Masters Of Cinema #53 - La Città Delle Donne - Blu-ray Review

With the vivid blue and pink hues of the effervescent poster, which doubles as both the box art and as the supremely bright blu-ray menu, you could be forgiven for thinking that Federico Fellini's La Città Delle Donne (City Of Women) is some kind of punked-out neon masterpiece, a hive of colour and alarming style.

The truth should be abundantly clear the minute we are introduced to black-suited, grey-haired Snàporaz (Marcello Mastroianni), travelling through beige countryside on a teal train of fustiness. La Città Delle Donne presents itself as deliberately emasculated initially so that it can reveal the 'release' of Snàporaz' tempestuous journey into sexual temptation and desire but one of its problems is that it never quite gets to the alternative, never quite attains the allure of that poster. Even when Snàporaz reaches Katzone's mansion of masculinity, we remain mired in a myriad of greys and unexciting production design.

At this late point though, as Snàporaz' wife appears in a red dress and Katzone deteriorates into more and more distasteful side tricks, it is suggested that perhaps Snàporaz is better off with the life he knew, rather than spending more time chasing the beautiful but always out of reach Donatella (Donatella Damiani), or the un-named woman he first meets on the train (Bernice Stegers). In essence this segment begins to sum up the ideas Fellini is interested in exploring within La Città Delle Donne; as men we must be able to look upon beautiful things but also respect that which we have - obtain a libido and then learn to control it.

Not that the director is ever interested in making things so clear cut that that is the only possible reading of a film that can be testing in how distant and out of reach it apparently actively seeks to remain. Aside from his lascivious lusting after Stegers, Mastroianni gets few lines once the narrative proper starts and he becomes trapped in a strange alternative world populated entirely by beautiful women, none of whom are interested in him. The characterless Snàporaz may fulfil his purpose of being an every-man (where every-man in this case means fallible, obsessed with sex and beholden to desire) but he also perseveres in being somewhat difficult to identify with, or even to enjoy following through what at times is a dream and what at times is a dark, chaotic farce.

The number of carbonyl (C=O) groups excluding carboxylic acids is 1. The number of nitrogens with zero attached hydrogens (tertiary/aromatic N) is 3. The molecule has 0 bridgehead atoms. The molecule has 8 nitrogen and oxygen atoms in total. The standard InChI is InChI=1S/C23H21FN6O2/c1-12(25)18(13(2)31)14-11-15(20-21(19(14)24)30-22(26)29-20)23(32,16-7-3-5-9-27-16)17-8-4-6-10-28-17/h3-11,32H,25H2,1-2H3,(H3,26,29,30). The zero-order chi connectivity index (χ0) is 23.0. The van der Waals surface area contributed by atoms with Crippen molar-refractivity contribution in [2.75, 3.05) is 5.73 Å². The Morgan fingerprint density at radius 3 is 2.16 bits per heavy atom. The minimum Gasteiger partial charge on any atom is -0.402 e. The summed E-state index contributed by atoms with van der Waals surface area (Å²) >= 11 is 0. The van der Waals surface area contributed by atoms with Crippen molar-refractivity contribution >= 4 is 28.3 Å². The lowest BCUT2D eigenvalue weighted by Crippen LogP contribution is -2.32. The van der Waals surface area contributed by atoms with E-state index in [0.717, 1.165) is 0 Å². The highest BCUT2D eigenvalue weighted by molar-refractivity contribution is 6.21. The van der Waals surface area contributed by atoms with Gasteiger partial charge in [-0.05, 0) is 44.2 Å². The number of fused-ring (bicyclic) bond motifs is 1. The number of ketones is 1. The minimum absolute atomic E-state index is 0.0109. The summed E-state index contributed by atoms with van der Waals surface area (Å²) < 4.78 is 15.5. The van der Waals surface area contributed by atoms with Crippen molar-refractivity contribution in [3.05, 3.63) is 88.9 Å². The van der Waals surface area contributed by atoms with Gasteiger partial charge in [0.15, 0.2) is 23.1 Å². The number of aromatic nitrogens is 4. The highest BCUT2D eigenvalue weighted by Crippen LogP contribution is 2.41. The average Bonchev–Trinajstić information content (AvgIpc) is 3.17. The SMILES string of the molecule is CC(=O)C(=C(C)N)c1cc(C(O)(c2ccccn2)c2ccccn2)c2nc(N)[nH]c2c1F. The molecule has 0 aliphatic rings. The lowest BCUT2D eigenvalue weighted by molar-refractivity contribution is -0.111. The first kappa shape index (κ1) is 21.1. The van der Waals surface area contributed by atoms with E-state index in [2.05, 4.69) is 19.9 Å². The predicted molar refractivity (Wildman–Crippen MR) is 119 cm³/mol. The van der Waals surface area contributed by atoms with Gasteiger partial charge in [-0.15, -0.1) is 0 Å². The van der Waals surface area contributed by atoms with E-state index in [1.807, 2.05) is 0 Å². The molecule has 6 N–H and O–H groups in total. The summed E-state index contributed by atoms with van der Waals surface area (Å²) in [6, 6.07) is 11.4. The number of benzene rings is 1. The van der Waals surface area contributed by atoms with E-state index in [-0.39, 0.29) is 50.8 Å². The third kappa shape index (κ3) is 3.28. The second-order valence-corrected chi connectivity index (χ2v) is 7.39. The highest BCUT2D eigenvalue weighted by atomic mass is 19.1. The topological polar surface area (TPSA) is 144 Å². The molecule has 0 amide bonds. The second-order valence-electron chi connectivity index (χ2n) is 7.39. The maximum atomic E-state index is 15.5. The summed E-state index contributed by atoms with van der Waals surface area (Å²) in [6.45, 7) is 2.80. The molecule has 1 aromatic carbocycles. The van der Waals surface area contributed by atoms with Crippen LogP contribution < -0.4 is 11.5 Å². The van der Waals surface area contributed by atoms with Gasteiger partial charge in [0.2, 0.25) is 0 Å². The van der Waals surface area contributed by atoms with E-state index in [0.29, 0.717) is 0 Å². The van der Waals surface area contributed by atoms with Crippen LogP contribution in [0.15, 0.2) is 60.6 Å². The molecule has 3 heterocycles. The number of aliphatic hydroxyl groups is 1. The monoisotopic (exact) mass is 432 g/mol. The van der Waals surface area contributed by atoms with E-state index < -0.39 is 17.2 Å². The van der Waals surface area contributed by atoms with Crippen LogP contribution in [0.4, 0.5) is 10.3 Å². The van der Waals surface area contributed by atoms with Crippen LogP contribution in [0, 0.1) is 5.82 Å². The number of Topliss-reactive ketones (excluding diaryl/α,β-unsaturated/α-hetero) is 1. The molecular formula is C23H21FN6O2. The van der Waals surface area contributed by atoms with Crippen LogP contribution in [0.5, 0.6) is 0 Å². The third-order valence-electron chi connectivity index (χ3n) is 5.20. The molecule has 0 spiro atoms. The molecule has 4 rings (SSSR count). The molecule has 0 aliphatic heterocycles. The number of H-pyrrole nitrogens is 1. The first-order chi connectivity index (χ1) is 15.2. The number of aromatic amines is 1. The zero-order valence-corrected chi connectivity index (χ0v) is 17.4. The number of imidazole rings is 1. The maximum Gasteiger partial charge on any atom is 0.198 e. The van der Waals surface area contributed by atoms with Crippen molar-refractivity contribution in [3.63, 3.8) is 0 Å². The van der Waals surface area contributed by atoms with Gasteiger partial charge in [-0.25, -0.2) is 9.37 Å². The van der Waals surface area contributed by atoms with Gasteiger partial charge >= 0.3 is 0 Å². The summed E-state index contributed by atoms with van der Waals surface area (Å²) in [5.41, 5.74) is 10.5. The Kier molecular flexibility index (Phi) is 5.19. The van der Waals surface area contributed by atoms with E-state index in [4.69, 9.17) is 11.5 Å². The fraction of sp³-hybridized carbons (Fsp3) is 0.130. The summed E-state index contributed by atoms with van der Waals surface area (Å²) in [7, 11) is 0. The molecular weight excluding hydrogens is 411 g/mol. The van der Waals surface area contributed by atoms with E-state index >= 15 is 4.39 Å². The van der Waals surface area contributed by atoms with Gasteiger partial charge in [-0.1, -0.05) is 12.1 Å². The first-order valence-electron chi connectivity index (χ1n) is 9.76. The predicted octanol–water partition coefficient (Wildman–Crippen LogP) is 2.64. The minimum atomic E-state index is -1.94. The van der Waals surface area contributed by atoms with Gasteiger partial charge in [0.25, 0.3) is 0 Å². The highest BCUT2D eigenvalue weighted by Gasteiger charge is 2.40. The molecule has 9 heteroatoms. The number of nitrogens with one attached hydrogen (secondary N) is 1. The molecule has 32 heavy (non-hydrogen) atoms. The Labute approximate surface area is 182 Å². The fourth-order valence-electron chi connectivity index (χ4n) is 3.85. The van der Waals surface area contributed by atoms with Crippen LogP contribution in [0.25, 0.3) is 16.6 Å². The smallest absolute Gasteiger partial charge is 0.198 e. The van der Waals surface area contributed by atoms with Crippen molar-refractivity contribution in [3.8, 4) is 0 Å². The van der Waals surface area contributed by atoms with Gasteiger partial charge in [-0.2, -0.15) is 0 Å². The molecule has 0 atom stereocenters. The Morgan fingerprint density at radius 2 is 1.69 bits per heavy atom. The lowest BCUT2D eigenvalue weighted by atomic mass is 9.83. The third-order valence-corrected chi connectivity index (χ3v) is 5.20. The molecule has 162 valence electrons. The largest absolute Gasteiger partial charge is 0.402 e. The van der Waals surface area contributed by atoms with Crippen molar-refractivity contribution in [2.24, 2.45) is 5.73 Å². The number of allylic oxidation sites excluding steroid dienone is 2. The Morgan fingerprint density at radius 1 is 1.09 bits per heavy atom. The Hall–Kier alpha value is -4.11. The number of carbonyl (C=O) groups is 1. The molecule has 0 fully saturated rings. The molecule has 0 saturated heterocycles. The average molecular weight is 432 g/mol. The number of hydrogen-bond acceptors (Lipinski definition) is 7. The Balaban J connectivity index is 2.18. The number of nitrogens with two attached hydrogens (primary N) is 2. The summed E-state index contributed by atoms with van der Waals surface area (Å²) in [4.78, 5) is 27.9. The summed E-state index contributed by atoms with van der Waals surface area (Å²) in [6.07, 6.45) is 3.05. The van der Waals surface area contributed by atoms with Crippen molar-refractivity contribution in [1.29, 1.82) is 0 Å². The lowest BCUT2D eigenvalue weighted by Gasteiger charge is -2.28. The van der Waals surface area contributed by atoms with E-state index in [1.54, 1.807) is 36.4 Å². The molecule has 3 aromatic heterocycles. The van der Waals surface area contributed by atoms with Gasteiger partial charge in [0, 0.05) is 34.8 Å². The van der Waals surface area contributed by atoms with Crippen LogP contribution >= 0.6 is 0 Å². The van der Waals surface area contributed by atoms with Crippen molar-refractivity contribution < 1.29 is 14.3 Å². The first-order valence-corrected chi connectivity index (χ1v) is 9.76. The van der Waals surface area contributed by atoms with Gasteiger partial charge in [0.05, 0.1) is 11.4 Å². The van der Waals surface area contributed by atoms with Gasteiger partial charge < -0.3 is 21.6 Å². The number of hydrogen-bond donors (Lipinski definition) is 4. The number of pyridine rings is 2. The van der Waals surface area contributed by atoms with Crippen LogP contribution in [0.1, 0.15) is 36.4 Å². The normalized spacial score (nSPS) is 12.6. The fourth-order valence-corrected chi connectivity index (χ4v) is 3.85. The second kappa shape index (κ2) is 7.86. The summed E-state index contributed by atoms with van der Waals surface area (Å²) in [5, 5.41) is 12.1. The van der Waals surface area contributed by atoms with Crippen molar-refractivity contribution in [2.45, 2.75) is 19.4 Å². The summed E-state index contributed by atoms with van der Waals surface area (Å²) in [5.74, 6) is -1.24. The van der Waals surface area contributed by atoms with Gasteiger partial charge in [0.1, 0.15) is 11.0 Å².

The early segment, with Snàporaz wandering through what appears to be a feminist convention, has interesting things to say about the sexual politics of the film as a whole. On the one hand, it is easy to read this segment as Fellini laughing, or at least poking fun, at feminism. Chaotic and cathartic, Snàporaz wanders between lectures where everyone shouts, to twee dramatisations of sexual oppression in action. Eventually though, he arrives at what looks like a cinema, the darkened faces of an entirely female audience perhaps representing the crowd the director hopes will see his own film. At the conclusion, Stegers speaks and accuses us (and Snàporaz, and Fellini) of walking among females, 'feigning to understand'. Perhaps we have underestimated the amount of respect Fellini is willing to recognise and represent.

Towards the end, Fellini seems to have enough critique to throw at both sides. The ugly and bloated Katzone clearly represents the male libido run into excess, as he celebrates conquest number ten thousand, amid a party which sexually victimises at least one of this guests. This party is stopped though by the fascist-like police of the female overseers, who have not moments before terrorised Snàporaz in Lost Boy-esque displays of animal whooping and an unsettling silent chase down a deserted road, which literally forces him to seek refuge with Katzone. Let the male run wild and he will end up in excess, restrain him completely and you have something approaching state censorship where the end result is an exact reflection of that which you wished to avoid.

These details can be difficult to pick out though in a film that leaves pangs of dissatisfaction, even as it ends on a lavish sound stage set with Snàporaz recalling his history of near-sexual encounters and a balloon ride pricked before it can fully soar. This is an odd, visionary, exploration of male sexual desire and female resistance, but it is also frustratingly distant and, at times, anonymously composed.

Founded in 2004, The Masters of Cinema Series is an independent, carefully curated, UK-based Blu-ray and DVD label, now consisting of over 150 films. Films are presented in their original aspect ratio (OAR), in meticulous transfers created from recent restorations and / or the most pristine film elements available.

La Città Delle Donne is released in the UK on Monday 25th February 2013

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